via softonic.com : To start this off, you are not alone, a lot of us have the same problem. Our PC is outdated for the new gen games but we still want to play them. Compromising for ultra-low settings won’t do the trick, the graphics just have to be crisp and ultra-high. How to bypass this obstacle without spending too much cash on new rigs? The answer is simple – Cloud Gaming.
Although still very young, cloud gaming has the potential to be the next big thing in the gaming industry and I am sure that most of you are unfamiliar with this subject so let’s get to it.
Cloud gaming is a service where the user pays to rent a high-end gaming PC in the cloud and then has that PC streamed onto his home computer or even mobile device to play the game remotely. It was first introduced back in 2000 by G-cluster at E-3. Crytek, the developer of the world famous game Crysis, also did some research on it in 2005 but due to low internet speed, they put the whole project on a hold.
The first real breakthrough, in cloud gaming, came in 2010. OnLive created a fully working project that didn’t allow you to play the games you wanted but instead to choose one from their library. It was outdated but for about $15 per month, it was still a bargain. OnLive lasted for 5 years until Sony Computer Entertainment acquired OnLive’s patents, which resulted in the shutdown of OnLive and gave birth to the probably most reliable cloud gaming software on the market right now – PlayStation Now.
PlayStation Now system requirements:
- Windows 7, 8, 10.
- 5 GHz intel Core i3 / 3.8 GHz AMD A10 or faster.
- 300 MB hard drive space.
- 2GB RAM.
- 5Mbps internet connection.
To be clear, these are the minimum requirements needed in order to play but I personally tested the service on a low-end machine and never had a single issue.
With a library of over 500 games from PS3 and PS4 (just added recently), PlayStation Now is the perfect solution for people who are on a tight budget or players who want to replay some old titles from the PS3 but don’t want to buy both the console and the games.
It is recommended that you have a DUALSHOCK 4 wireless controller but there is also a list of compatible controllers that can be used as well. Recently there have been some complaints regarding the waiting queue due to a large number of players but that rarely happens and shouldn’t be considered as a real issue at all.
For those who would like to test the service, Sony offers a 7-day trial and the price for one year of subscription is at $99.99 right now. There is a monthly plan as well with a price tag of $19.99.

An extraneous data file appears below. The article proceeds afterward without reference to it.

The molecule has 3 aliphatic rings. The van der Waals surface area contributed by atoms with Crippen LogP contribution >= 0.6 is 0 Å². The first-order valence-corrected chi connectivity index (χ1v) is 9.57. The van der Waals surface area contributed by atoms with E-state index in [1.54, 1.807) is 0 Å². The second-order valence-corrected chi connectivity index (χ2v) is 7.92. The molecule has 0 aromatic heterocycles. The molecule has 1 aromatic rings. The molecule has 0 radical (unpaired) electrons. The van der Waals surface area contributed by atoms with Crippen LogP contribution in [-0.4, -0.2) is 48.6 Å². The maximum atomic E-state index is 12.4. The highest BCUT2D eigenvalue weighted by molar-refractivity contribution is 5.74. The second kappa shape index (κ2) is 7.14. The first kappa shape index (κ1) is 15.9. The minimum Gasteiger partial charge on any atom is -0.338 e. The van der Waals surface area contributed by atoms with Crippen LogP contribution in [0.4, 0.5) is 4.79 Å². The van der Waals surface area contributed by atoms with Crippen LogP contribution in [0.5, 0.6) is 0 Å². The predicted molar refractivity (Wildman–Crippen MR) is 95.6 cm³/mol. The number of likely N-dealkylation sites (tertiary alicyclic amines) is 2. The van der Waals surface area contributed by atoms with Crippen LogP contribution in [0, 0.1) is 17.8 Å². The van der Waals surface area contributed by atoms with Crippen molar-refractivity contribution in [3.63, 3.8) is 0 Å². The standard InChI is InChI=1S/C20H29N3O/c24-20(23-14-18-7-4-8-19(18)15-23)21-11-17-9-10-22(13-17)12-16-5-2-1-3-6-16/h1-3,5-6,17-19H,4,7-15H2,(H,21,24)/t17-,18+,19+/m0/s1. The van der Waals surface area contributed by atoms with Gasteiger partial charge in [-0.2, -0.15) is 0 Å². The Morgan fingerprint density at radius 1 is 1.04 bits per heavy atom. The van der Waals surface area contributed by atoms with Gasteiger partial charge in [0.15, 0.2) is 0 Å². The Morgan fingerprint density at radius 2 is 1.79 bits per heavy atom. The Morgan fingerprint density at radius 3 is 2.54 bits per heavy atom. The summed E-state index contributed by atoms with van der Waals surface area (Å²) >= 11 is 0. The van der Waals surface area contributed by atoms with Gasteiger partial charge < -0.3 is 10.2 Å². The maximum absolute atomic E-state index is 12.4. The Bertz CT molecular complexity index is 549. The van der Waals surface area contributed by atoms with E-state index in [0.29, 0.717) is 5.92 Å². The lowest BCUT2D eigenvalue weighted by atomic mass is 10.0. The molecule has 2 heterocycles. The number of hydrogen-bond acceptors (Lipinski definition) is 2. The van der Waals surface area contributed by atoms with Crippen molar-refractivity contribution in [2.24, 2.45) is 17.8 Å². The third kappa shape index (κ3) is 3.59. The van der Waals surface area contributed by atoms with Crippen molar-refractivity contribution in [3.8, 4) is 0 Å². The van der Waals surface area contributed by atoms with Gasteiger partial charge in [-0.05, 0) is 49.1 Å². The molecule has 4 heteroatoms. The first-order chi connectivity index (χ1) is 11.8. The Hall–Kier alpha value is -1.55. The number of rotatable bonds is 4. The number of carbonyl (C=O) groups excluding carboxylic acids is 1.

The second, less popular option for PC and Android is LiquidSky
Liquid Sky is a Rent-a-PC service which allows users to stream video games to devices that run on Windows, Linux, MacOS and Android.
The first beta version was very promising, I also tested it on a low-end PC and the results were staggering. Then, in March 2017, LiquidSky launched a 2.0 software version and a lot of things changed. Instead of improving the app it looked like a step back, the delays were more frequent and at times I couldn’t even run a game on Android. I am sure this will be fixed in upcoming patches.
Unlike PlayStation Now, LiquidSky only offers you only a PC where you then have to install the games you want. Remember that you have to own those games and any attempt of piracy will result in an instant ban.
There are no monthly plans anymore for this service. Users buy sky credits and spend them while playing. There are also different PC configurations that you can choose from and the more powerful ones cost more credits per hour.
LiquidSky system requirement for PC:
- Windows 8+
- 2 GB RAM
- 250 MB Storage
- Integrated Graphics Intel HD 4000 or better
LiquidSky system requirement for Android:
- Marshmallow 6.0+
- 1 GB RAM
- 30 MB Storage
- Controller recommended
The recommended internet speed is a minimum of 5 Mb/sec and ideally 20 Mb/s or more.
So there you have it, premium gaming for $20 a month or less. Looks pretty awesome, don’t you think? At the least, it could be a bridging solution between owning an old PC and buying a new one. Now if you will excuse me, I have some unfinished games to attend.
Source : softonic | How to play High-Graphics games on Low-End Computers